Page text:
The correct way to handle an uncaught exception is to fix the cause in your code. If your program is working perfectly, then the approaches shown here should not be necessary.

Of course, programs do sometimes get released with bugs that may lead to a crash. In addition, you may simply want more information back from your testers when you know that there are bugs in your program.

In these cases, there are two ways to catch otherwise uncaught conditions that will lead to a crash:

  • Use the function NSUncaughtExceptionHandler to install a handler for uncaught Objective-C exceptions.
  • Use the signal function to install handlers for BSD signals.

For example, installing an Objective-C exception handler and handlers for common signals might look like this:

void InstallUncaughtExceptionHandler()
    signal(SIGABRT, SignalHandler);
    signal(SIGILL, SignalHandler);
    signal(SIGSEGV, SignalHandler);
    signal(SIGFPE, SignalHandler);
    signal(SIGBUS, SignalHandler);
    signal(SIGPIPE, SignalHandler);

Responding to the exceptions and signals can then happen in the implementation of the HandleException and SignalHandler. In the sample application, these both call through to the same internal implementation so that the same work can be done in either case.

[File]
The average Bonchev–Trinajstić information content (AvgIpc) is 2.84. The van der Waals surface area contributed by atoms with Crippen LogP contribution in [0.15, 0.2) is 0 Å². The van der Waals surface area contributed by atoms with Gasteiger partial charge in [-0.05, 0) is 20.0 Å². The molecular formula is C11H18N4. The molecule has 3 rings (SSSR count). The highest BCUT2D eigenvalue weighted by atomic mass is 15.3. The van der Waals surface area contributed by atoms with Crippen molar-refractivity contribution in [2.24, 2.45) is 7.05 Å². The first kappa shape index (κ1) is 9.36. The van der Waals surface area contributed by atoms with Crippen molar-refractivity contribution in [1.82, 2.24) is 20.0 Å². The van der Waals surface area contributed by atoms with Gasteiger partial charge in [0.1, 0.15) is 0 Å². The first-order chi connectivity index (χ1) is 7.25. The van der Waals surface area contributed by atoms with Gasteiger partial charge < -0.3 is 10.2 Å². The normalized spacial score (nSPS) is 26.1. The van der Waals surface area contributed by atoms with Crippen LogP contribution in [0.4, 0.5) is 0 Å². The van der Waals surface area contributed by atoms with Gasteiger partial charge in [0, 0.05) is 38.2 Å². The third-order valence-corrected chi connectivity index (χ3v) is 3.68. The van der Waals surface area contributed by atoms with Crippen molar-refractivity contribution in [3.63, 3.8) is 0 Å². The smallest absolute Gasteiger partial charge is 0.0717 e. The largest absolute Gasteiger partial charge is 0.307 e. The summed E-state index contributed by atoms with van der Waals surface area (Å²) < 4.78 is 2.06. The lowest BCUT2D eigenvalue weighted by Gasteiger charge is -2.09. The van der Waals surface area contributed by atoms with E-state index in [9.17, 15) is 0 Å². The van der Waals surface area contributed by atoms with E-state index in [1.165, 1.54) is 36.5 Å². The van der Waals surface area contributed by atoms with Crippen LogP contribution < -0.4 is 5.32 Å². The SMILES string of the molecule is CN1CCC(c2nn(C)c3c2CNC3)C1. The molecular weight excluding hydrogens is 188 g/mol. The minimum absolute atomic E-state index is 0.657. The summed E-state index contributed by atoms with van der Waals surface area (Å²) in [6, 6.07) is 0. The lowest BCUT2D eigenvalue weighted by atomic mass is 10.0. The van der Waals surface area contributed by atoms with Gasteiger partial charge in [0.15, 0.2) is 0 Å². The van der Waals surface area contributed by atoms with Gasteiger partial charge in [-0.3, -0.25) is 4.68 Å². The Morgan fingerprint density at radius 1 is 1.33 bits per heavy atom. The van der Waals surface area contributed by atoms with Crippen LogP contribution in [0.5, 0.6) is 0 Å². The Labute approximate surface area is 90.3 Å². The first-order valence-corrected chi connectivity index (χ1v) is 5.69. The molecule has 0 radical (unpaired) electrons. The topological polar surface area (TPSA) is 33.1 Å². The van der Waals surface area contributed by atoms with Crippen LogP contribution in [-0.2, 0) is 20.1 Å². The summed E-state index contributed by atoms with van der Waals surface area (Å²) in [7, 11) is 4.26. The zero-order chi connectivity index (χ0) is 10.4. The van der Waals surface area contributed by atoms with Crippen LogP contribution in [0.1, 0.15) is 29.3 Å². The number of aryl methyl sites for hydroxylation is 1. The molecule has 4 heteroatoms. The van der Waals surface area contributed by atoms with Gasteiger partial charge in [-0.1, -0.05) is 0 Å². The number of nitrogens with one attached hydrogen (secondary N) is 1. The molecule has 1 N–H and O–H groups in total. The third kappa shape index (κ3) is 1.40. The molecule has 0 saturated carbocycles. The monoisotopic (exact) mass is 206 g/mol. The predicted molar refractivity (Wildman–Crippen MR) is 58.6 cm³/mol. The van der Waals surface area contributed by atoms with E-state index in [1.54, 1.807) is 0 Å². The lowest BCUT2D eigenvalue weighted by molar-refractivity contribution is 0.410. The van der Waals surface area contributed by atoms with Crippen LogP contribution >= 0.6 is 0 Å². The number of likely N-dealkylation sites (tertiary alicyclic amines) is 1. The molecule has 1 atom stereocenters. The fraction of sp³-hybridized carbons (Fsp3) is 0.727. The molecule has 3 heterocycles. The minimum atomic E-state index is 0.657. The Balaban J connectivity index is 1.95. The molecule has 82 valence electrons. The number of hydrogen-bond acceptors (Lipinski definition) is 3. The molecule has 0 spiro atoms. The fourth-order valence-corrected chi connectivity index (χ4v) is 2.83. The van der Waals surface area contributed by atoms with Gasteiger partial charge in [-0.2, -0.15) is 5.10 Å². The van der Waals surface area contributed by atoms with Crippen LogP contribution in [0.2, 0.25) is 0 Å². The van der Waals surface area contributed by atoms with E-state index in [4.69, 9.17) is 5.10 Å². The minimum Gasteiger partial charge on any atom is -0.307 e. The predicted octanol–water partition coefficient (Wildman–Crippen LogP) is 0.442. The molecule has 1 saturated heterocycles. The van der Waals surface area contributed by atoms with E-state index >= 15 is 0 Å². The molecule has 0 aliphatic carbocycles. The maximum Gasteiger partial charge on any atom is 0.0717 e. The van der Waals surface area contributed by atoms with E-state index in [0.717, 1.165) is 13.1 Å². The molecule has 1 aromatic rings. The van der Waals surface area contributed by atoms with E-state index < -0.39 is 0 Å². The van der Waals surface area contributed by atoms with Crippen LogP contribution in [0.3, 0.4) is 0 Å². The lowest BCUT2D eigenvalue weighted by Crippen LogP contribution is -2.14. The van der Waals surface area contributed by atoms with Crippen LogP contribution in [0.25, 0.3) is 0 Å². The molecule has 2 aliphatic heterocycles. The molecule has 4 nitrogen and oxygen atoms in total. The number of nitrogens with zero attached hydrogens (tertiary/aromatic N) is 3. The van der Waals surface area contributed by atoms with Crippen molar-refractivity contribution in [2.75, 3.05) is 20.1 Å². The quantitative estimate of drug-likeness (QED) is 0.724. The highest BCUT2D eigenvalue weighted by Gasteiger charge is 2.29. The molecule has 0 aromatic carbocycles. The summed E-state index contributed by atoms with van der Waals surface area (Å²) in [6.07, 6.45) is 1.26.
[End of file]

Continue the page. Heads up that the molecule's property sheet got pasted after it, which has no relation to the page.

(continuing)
Save your data: The very first task to perform in your uncaught exception handler should be to save data that might need saving or otherwise clean up your application. However: if the exception may have left the data in an invalid state, you may need to save to a separate location (like a "Recovered Documents" folder) so you don't overwrite good data with potentially corrupt data.

While these cover the most common signals, there are many more signals that may be sent that you can add if required.

There are two signals which cannot be caught: SIGKILL and SIGSTOP. These are sent to your application to end it or suspend it without notice (a SIGKILL is what is sent by the command-line function kill -9 if you're familiar with that and a SIGSTOP is sent by typing Control-Z in a terminal).

Requirements of the exception handler

An unhandled exception handler may never return

The types of situations which would cause an unhandled exception or signal handler to be invoked are the types of situations that are generally considered unrecoverable in an application.

However, sometimes it is simply the stack frame or current function which is unrecoverable. If you can prevent the current stack frame from continuing, then sometimes the rest of the program can continue.

If you wish to attempt this, then your unhandled exception handler must never return control to the calling function — the code which raised the exception or triggered the signal should not be used again.

In order to continue the program without ever returning control to the calling function, we must return to the main thread (if we are not already there) and permanently block the old thread. On the main thread, we must start our own run loop and never return to the original run loop.

This will mean that the stack memory used by the thread that caused the exception will be permanently leaked. This is the price of this approach.